Coronavirus

'Fearful' frontline nurses seek legal advice over mask shortages and testing

Some nurses in Northern Ireland have instructed a solicitor to contact the health minister over concerns about mask and protective clothing shortages
Seanin Graham

A solicitor has revealed she has been contacted by "fearful" frontline nurses seeking legal advice about treating Covid-19 patients without proper masks and protective clothing.

Claire McKeegan said she received "legal instruction" from staff working in two Northern Ireland health trusts to write to health minister Robin Swann seeking "public assurances".

They said urgent provision of kits - known as Personal Protective Equipment (PPE) - is needed, particularly "full gowns that are disposable, aprons, footwear that can be decontaminated, fluid shields and FFP3 masks".

They also want testing for all staff exposed to suspected and positive coronavirus patients to be prioritised.

The letter, sent to Mr Swann earlier this week, outlines concerns of nurses working in the Belfast and Northern health trusts who are "putting themselves at risk every day they go to work".

A hospital consultant has also contacted Ms McKeegan, of Phoenix Law, as well as a GP.

"Our clients have informed us that they are fearful of their safety in the hospitals due to the lack of Personal Protective Equipment (PPE)," the letter states.

Ms McKeegan also details the concerns of workers caring for suspected or "presumptive" cases and who are not given protective kit or even 'scrubs' until the patient tests positive - which can be more than 12 hours later.

The development comes as the British Medical Association yesterday warned that doctors and other healthcare professionals will become "very ill and die" if they don't the have proper access to protective kits.

There are global PPE shortages as much of it is made in China.

Mr Swann and the Chief Medical Officer Dr Michael McBride gave assurances yesterday about PPE supplies and testing, saying that trusts are working "hand in hand" to ensure staff who need kits get it and that "it is used in the right way".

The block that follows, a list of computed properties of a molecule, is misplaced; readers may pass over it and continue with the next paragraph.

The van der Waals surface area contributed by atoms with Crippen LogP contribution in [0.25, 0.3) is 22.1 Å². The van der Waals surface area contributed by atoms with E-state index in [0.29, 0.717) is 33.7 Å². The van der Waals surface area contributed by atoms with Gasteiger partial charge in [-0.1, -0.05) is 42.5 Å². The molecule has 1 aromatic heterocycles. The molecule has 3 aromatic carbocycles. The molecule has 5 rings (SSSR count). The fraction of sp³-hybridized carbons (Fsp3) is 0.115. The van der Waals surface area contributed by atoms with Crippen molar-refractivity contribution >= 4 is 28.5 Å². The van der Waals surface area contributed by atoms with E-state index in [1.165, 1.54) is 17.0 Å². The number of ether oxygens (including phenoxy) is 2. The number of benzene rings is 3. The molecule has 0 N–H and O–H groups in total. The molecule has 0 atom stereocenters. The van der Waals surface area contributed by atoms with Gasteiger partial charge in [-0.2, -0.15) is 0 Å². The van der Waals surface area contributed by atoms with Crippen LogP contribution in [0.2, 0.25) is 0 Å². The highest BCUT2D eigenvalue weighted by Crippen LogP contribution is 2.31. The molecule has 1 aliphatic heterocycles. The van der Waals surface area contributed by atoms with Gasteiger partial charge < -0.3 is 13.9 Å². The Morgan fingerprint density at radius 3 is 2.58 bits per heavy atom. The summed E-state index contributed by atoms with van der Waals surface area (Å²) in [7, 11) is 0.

Testing is to increase to 1,000 people a day.

"We continue to replenish our stocks from our supply chains and we have also added to that stock from our stockpile," Dr McBride said.

In her correspondence to Mr Swann, Ms McKeegan states her "regret" at having to write to him and says "adversarial litigation on this issue should be avoided at all costs".

"We appreciate that we must all work towards a common goal in fighting Covid-19."

But she outlines concerns that staff are not being provided with PPE unless they are working in the Covid-19 area of the hospital.

"This restriction applies to all health care professionals, including those nurses and doctors who are required to be in close proximity to patients to properly assess them, whether at reception, A&E or on the wards.

"It follows that these essential workers are currently not adequately protected despite the fact that symptoms of Covid-19 may not be exhibited for up to 14 days and are, therefore, at risk of being infectious and able to and able to inadvertently transmit the virus to others."

With coronavirus related deaths of medics rising in the worst-hit countires - 23 Italian doctors have died - Ms McKeegan said the health minister not only had an "ongoing and binding legal duty" to provide PPE but a "moral one".

A department spokesman confirmed the minister had received the letter.

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Coronavirus